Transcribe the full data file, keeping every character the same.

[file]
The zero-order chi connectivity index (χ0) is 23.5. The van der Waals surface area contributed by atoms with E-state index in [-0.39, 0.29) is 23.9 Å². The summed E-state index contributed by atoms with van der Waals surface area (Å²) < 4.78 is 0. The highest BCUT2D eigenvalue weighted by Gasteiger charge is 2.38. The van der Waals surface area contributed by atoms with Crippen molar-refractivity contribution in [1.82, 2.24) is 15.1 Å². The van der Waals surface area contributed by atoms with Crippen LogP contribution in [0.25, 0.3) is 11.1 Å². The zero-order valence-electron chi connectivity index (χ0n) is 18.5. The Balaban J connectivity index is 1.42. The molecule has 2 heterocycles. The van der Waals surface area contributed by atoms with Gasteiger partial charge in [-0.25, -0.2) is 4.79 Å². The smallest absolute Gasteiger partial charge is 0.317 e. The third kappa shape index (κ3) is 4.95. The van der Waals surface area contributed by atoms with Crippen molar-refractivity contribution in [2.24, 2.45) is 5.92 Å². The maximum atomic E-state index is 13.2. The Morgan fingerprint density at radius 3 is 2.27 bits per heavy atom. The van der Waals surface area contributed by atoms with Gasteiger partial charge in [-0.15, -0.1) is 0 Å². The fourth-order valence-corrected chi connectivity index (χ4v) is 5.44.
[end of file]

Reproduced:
The zero-order chi connectivity index (χ0) is 23.5. The van der Waals surface area contributed by atoms with E-state index in [-0.39, 0.29) is 23.9 Å². The summed E-state index contributed by atoms with van der Waals surface area (Å²) < 4.78 is 0. The highest BCUT2D eigenvalue weighted by Gasteiger charge is 2.38. The van der Waals surface area contributed by atoms with Crippen molar-refractivity contribution in [1.82, 2.24) is 15.1 Å². The van der Waals surface area contributed by atoms with Crippen LogP contribution in [0.25, 0.3) is 11.1 Å². The zero-order valence-electron chi connectivity index (χ0n) is 18.5. The Balaban J connectivity index is 1.42. The molecule has 2 heterocycles. The van der Waals surface area contributed by atoms with Gasteiger partial charge in [-0.25, -0.2) is 4.79 Å². The smallest absolute Gasteiger partial charge is 0.317 e. The third kappa shape index (κ3) is 4.95. The van der Waals surface area contributed by atoms with Crippen molar-refractivity contribution in [2.24, 2.45) is 5.92 Å². The maximum atomic E-state index is 13.2. The Morgan fingerprint density at radius 3 is 2.27 bits per heavy atom. The van der Waals surface area contributed by atoms with Gasteiger partial charge in [-0.15, -0.1) is 0 Å². The fourth-order valence-corrected chi connectivity index (χ4v) is 5.44.